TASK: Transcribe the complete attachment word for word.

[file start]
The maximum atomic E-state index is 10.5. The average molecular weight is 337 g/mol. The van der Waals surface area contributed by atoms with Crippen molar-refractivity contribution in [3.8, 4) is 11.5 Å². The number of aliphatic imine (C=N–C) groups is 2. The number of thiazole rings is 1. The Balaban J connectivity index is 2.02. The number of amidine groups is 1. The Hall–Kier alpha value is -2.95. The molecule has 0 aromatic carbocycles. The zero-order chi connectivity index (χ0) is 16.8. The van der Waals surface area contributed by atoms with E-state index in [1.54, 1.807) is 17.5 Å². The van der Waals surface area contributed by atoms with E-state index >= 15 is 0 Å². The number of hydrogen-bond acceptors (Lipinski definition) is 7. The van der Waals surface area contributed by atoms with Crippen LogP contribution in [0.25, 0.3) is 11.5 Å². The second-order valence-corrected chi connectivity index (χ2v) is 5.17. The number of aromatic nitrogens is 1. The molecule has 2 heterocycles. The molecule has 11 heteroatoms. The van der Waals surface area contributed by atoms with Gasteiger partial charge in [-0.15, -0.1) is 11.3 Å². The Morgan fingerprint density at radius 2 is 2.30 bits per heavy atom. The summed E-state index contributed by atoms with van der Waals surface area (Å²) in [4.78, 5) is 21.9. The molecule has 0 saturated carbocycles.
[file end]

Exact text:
The maximum atomic E-state index is 10.5. The average molecular weight is 337 g/mol. The van der Waals surface area contributed by atoms with Crippen molar-refractivity contribution in [3.8, 4) is 11.5 Å². The number of aliphatic imine (C=N–C) groups is 2. The number of thiazole rings is 1. The Balaban J connectivity index is 2.02. The number of amidine groups is 1. The Hall–Kier alpha value is -2.95. The molecule has 0 aromatic carbocycles. The zero-order chi connectivity index (χ0) is 16.8. The van der Waals surface area contributed by atoms with E-state index in [1.54, 1.807) is 17.5 Å². The van der Waals surface area contributed by atoms with E-state index >= 15 is 0 Å². The number of hydrogen-bond acceptors (Lipinski definition) is 7. The van der Waals surface area contributed by atoms with Crippen LogP contribution in [0.25, 0.3) is 11.5 Å². The second-order valence-corrected chi connectivity index (χ2v) is 5.17. The number of aromatic nitrogens is 1. The molecule has 2 heterocycles. The molecule has 11 heteroatoms. The van der Waals surface area contributed by atoms with Gasteiger partial charge in [-0.15, -0.1) is 11.3 Å². The Morgan fingerprint density at radius 2 is 2.30 bits per heavy atom. The summed E-state index contributed by atoms with van der Waals surface area (Å²) in [4.78, 5) is 21.9. The molecule has 0 saturated carbocycles.